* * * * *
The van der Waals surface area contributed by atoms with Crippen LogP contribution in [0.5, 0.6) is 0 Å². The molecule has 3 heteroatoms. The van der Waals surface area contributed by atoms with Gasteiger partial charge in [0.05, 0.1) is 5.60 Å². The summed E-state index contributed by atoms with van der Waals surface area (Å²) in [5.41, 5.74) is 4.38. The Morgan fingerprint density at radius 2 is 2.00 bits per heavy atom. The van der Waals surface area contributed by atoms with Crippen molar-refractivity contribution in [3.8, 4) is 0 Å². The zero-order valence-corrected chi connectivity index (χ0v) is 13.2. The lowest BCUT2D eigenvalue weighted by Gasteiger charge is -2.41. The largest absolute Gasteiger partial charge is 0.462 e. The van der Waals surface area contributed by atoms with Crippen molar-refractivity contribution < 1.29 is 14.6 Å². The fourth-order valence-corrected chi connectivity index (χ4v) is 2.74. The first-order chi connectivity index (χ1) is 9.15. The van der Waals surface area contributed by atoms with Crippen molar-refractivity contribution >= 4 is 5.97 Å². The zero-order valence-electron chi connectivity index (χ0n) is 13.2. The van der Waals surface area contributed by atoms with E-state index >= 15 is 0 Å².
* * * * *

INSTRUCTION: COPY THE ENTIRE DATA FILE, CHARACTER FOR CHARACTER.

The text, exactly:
The van der Waals surface area contributed by atoms with Crippen LogP contribution in [0.5, 0.6) is 0 Å². The molecule has 3 heteroatoms. The van der Waals surface area contributed by atoms with Gasteiger partial charge in [0.05, 0.1) is 5.60 Å². The summed E-state index contributed by atoms with van der Waals surface area (Å²) in [5.41, 5.74) is 4.38. The Morgan fingerprint density at radius 2 is 2.00 bits per heavy atom. The van der Waals surface area contributed by atoms with Crippen molar-refractivity contribution in [3.8, 4) is 0 Å². The zero-order valence-corrected chi connectivity index (χ0v) is 13.2. The lowest BCUT2D eigenvalue weighted by Gasteiger charge is -2.41. The largest absolute Gasteiger partial charge is 0.462 e. The van der Waals surface area contributed by atoms with Crippen molar-refractivity contribution < 1.29 is 14.6 Å². The fourth-order valence-corrected chi connectivity index (χ4v) is 2.74. The first-order chi connectivity index (χ1) is 9.15. The van der Waals surface area contributed by atoms with Crippen molar-refractivity contribution >= 4 is 5.97 Å². The zero-order valence-electron chi connectivity index (χ0n) is 13.2. The van der Waals surface area contributed by atoms with E-state index >= 15 is 0 Å².